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Re: God is not complex

#48  Postby Teuton » Jan 03, 2014 8:07 pm

Clive Durdle wrote:Is not complexity a requirement of existence?


No. I think that all complex objects/substances are complexes of noncomplex objects/substances.
"Perception does not exhaust our contact with reality; we can think too." – Timothy Williamson
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Re: God is not complex

#49  Postby Teuton » Jan 03, 2014 8:17 pm

igorfrankensteen wrote:If complexity were a requirement of existence, nothing simple would exist. Since some simple things already exist, this is proven false.


What simple things are known to exist?

igorfrankensteen wrote:As I tried to point out, there's more than one meaning to the word "simple," and people who say something is "simple" don't necessarily mean it is in the way you want to think that they mean it, to make your arguments work out for you.


We're talking about mereological simplicity here: An object/substance is mereologically simple iff it doesn't have any objectual/substantial proper parts (components/constituents).
Note that mereological simplicity doesn't entail zero-dimensionality or spatiotemporal simplicity. A mereologically simple object may well be spatially or/and temporally extended, having spatial or/and temporal parts.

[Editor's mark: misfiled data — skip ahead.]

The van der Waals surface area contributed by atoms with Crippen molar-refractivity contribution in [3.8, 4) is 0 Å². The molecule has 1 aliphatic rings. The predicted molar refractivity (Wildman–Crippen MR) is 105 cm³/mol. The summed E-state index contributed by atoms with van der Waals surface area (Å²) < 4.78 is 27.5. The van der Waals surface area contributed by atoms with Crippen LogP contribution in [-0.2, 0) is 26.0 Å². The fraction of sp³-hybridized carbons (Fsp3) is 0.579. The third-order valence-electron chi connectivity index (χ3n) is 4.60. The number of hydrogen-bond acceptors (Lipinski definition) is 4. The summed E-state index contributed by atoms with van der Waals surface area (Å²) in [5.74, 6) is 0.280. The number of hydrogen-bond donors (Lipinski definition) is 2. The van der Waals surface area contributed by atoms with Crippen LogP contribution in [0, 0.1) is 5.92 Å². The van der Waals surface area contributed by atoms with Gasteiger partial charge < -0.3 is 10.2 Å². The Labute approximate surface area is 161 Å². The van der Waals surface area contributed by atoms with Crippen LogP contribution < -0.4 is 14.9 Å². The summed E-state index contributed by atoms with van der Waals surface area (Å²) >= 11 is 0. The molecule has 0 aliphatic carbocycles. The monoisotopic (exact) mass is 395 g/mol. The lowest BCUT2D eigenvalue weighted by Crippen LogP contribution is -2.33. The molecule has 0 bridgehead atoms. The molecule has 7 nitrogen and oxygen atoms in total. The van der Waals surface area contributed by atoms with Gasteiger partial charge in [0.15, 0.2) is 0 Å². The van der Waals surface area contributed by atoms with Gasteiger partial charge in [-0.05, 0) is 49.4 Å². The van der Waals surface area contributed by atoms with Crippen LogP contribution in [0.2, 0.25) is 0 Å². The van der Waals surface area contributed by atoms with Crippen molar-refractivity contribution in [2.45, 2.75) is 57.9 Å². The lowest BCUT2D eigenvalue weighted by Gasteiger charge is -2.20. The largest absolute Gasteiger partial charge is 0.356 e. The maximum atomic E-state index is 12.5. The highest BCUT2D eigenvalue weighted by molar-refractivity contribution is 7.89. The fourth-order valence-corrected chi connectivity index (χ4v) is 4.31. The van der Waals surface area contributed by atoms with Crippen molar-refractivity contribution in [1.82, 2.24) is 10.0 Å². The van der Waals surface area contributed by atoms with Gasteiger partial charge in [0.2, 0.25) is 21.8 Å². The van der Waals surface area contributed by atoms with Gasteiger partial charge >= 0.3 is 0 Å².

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Re: God is not complex

#50  Postby Teuton » Jan 03, 2014 8:30 pm

Clive Durdle wrote:Is anything in this universe simple? What? Light? Nope, light is something that spacetime with quantum effects does.


Infinite downward complexity is defined as follows:

AxEyPPyx ("For every x there is some y such that y is a proper part of x.")

If this is true, then there are no mereological simples or atoms. And then Being is bottomless!
This would mean that all complex objects such as human bodies are composed of an actual infinity of ever smaller objects.
I strongly doubt that infinite downward complexity is possible in physical reality, but I have no logical proof of its impossibility.
"Perception does not exhaust our contact with reality; we can think too." – Timothy Williamson
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Re: God is not complex

#51  Postby Teuton » Jan 03, 2014 8:36 pm

Mick wrote:
Properly speaking, God is not a being.


That's nonsense! If God is/exists, then he is a being. For, in the broad sense, a being is simply something that is/exists, an entity.
"Perception does not exhaust our contact with reality; we can think too." – Timothy Williamson
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Re: God is not complex